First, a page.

"Franz Joseph Haydn (1732-1809) The Seven Last Words of Christ (Oratorio), Hob.XX:2 (Remastered 2022)
The Seven Last Words of Christ (Oratorio), Hob.XX:2
04:58 I. Vater, vergieb ihnen, denn sei wissen nicht, was sietun
11:35 II. Fürwahr, ich sag es dir, Heute wirst du bei mir im Paradiesesein
17:34 III. Frau, hier siehe deinen Sohn, und du, siehe deine Mutter!
24:09 IV. Mein Gott, mein Gott, warum hast du mich verlassen?
36:23 V. Jesus rufet: 'Ach, mich dürstet!'
40:35 VI. Es ist vollbracht
45:07 VII. Vater, in deine Händ, empfehl' ich meinen Geist
52:51 Il Terremoto. Er ist nicht mehr
Soprano: Virginia Babikian
Soprano: Ina Dressel
Alto: Eunice Alberts
Tenor: John van Kesteren
Bass: Otto Wiener
Vienna Academy Chorus
Vienna State Opera Orchestra
Conductor: Hermann Scherchen
Recorded in 1962, at Vienna
New mastering in 2022 by AB for CMRR
Here is the structural plan as well as the biblical comments of the work:
Introduction. (maestoso ed adagio)
Sublime lyrical serenity and intense tonal drama permeate the pages of this Passion. The music is not the joy and exultation of the Creation, the sweetness of the Stabat Mater, or the emotionality of the masses. The underlying mood of Haydn's '7 Last Words' is one of profound personal tragedy. It is the suffering of man with and for the 'Son of Man.'
l. Father, forgive them, for they know not what they do - St. Luke 23:34, (largo)
Jesus imitated His Father's love perfectly by being 'ready to forgive'. (Psalm 86:5.) Did he ask his Father to punish his tormentors when he was subjected to an infamous death, with his hands and feet pierced with nails? On the contrary, we note in his last words: 'Father, forgive them, for they know not what they do'.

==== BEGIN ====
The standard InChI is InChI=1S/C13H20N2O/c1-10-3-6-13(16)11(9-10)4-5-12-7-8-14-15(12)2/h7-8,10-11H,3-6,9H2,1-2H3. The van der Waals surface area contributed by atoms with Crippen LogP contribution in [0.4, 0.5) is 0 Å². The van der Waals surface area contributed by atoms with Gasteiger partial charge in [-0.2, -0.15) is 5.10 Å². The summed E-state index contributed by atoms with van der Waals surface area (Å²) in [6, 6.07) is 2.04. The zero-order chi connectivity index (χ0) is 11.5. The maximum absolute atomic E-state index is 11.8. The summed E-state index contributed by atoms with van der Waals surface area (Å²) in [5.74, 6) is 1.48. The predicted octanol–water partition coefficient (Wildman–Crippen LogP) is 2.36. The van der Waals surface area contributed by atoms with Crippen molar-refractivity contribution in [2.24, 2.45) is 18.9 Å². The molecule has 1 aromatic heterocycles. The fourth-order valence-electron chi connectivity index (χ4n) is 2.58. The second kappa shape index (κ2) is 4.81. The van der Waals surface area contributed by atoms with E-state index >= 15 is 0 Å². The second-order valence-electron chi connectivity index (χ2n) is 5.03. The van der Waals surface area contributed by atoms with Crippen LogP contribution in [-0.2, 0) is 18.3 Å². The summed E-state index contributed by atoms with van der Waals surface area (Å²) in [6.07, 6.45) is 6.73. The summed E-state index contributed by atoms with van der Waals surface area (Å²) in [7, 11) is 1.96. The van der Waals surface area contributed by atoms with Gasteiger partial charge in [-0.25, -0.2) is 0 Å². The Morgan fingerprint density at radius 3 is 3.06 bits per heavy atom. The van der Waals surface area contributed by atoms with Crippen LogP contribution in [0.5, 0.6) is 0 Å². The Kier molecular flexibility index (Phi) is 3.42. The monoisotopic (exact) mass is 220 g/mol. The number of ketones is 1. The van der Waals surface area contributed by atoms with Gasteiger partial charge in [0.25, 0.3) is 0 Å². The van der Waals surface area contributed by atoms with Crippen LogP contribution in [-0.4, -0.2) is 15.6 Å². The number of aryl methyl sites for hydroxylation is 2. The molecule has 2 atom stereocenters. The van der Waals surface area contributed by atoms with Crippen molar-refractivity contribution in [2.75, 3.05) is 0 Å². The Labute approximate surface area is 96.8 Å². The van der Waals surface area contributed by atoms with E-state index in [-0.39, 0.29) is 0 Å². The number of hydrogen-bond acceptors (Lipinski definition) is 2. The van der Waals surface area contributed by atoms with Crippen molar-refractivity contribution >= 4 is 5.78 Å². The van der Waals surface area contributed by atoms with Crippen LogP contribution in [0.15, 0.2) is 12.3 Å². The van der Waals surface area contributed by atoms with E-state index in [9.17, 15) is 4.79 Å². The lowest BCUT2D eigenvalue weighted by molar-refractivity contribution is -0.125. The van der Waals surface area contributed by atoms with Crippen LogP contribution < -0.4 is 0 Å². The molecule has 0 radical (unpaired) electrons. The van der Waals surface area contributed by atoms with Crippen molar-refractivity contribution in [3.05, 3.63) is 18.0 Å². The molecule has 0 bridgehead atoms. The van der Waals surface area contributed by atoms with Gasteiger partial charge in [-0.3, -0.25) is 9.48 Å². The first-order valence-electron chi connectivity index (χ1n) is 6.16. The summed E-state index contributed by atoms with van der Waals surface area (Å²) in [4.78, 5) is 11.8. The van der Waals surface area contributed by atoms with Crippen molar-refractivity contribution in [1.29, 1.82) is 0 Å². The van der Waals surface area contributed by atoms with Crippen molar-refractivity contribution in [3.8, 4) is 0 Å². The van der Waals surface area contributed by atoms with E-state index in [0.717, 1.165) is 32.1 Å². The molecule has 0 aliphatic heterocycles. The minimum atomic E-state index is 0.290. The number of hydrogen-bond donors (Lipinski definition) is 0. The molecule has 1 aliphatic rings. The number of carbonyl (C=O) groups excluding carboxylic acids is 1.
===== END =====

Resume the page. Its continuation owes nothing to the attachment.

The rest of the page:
II. Truly I tell you today, you will be with me in Paradise. - St. Luke 23:43, (grave e cantabile)
This promise is different from the one he made to the apostles, that they would sit with him on thrones in the kingdom (Matthew 19:28; Luke 22:29, 30). This man, a Jew, may have heard of the earthly paradise where God had planned for Adam and Eve and their descendants to live. Now he can die with that hope set before him. (Apocalypse 21:3,4)
III. Woman, behold your son, and you, behold your mother! - St. John 19:26, 27, (serious)
Jesus thus entrusts his mother, apparently already a widow, to the apostle whom he particularly loves. He knows that his half-brothers, the other sons of Mary, do not yet have faith in him (Matthew 12:46-50; John 7:5). So he looks after both his mother's physical and spiritual needs.
IV. My God, my God, why have you forsaken me? - St. Matthew 27:46, (largo)
When he cried out to his heavenly Father acknowledging him as his God, Jesus fulfilled Ps 22:1. Jesus' heart-rending cry may have reminded those who heard him of the many things that were prophesied about him in the rest of Ps 22: he would be mocked and derided, his hands and feet would be attacked, and his garments would be divided by lot (Ps 22:6-8, 16, 18). The chapter ends with a tribute to Jehovah, the God of Jews and Christians: 'For the kingdom belongs to Jehovah; he rules over the nations.'
V. I am thirsty. - St. John 19:28, (adagio)
This word also fulfills a messianic prophecy contained in Psalm 22:15 'My strength has dried up like a piece of pottery; My tongue sticks to my gums; (...)'.
VI. It has been accomplished! - St. John 19:30, (lento)
Indeed, he accomplished all that his Father asked him to do on earth: preach the Kingdom of God, teach the truth about the Father, heal the sick, feed the crowds, cast out demons, raise the dead, and offer his life as a sacrifice to save humanity from sin and death.
VII. Father, into your hands I entrust my spirit. - St Luke 23:46, (lento)
He thus entrusts his life to his Father, convinced that he will resurrect him. With unbroken trust in God, Christ bows his head and dies.
Terremoto, (presto e con tutta la forza)
At that moment, an earthquake takes place, splitting the rocks. When Jesus dies, the long and heavy curtain of the Temple, which separates the Holy from the Most Holy, is torn from top to bottom. This impressive event is a manifestation of God's anger against those who killed his Son. It also indicates that access to the Most Holy, i.e. heaven, is now possible (Hebrews 9:2, 3; 10:19, 20). The executing officer exclaims, 'This man was truly the Son of God' (Mark 15:39)."